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From: Robert Goldman <rpgoldman@si...> - 2010-10-26 21:36:14
Sorry if this is an oddball question....
In previous correspondence on this list, there was some discussion of
CLOSE applied to socket streams:
2010/3/21 Lorenz Mösenlechner <moesenle@...>:
> > immediately. When the server tries to transmit data, a 'broken-pipe'
> > condition will be raised. It is not possible anymore to close the
> > stream because every close tries to flush the buffer, which again
> > results in the broken pipe error. The only possibility to close down
To close a stream without flushing, use
(close stream :abort t)
I was a little surprised by this.
When I look at the CLHS, I see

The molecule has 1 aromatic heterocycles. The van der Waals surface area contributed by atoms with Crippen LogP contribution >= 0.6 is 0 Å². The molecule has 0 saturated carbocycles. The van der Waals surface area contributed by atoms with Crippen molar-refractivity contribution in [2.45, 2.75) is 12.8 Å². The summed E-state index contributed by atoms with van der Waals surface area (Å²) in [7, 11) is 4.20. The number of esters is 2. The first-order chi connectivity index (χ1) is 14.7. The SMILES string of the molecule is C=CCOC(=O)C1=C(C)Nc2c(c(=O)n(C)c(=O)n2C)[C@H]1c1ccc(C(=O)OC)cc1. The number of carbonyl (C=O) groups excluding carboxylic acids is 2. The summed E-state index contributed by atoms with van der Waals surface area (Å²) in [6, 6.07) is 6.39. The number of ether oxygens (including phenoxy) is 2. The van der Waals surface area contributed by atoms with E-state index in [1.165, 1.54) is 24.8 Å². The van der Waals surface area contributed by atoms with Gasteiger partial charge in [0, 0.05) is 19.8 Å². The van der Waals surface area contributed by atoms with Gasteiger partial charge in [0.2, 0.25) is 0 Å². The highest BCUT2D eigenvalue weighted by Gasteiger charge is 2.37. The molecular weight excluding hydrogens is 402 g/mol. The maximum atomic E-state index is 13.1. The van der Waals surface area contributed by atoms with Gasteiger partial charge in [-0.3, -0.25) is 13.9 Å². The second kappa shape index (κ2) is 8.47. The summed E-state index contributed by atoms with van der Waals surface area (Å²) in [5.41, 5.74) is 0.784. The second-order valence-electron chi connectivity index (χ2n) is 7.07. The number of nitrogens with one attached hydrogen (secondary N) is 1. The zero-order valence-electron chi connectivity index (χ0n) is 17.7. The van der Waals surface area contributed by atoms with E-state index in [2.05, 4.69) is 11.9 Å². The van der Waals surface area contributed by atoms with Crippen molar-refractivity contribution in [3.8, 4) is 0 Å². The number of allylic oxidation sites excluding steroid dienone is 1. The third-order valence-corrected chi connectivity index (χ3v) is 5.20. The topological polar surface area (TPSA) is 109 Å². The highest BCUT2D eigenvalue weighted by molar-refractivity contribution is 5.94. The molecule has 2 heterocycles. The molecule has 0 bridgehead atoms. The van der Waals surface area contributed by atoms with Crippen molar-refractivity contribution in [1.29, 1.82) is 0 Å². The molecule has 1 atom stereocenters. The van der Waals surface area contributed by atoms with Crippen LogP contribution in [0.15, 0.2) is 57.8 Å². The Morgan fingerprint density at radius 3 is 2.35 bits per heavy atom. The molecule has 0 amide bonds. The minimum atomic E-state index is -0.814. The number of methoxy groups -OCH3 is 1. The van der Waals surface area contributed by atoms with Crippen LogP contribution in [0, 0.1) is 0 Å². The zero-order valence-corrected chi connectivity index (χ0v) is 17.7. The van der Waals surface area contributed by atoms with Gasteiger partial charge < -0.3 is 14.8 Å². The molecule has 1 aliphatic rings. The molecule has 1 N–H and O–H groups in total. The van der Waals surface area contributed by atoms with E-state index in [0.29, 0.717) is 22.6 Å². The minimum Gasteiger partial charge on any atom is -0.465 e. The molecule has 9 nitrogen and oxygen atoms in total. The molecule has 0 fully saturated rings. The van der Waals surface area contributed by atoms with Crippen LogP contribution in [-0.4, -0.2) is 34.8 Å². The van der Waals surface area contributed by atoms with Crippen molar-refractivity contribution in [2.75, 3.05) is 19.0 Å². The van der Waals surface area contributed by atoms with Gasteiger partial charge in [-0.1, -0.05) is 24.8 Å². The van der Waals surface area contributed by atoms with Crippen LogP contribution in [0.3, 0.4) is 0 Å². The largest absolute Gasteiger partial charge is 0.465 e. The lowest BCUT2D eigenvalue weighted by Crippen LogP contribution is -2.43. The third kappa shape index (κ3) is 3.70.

"If abort is true, an attempt is made to clean up any side effects of
having created stream. If stream performs output to a file that was
created when the stream was created, the file is deleted and any
previously existing file is not superseded."
The question I have arises from working on some polymorphic code where
we have a connection that might be to a socket for communicating
components or to a file.
We have found that it's necessary to close sockets without flushing,
because often normal closes error out. But we typically don't want to
blow away our files.
I can (and will) program around this, but I was wondering about the
interpretation of ABORT here. In one case it seems really drastic and
undo-like, and in the other it seems to simply be something more like
FORCE. Can anyone shed light on this?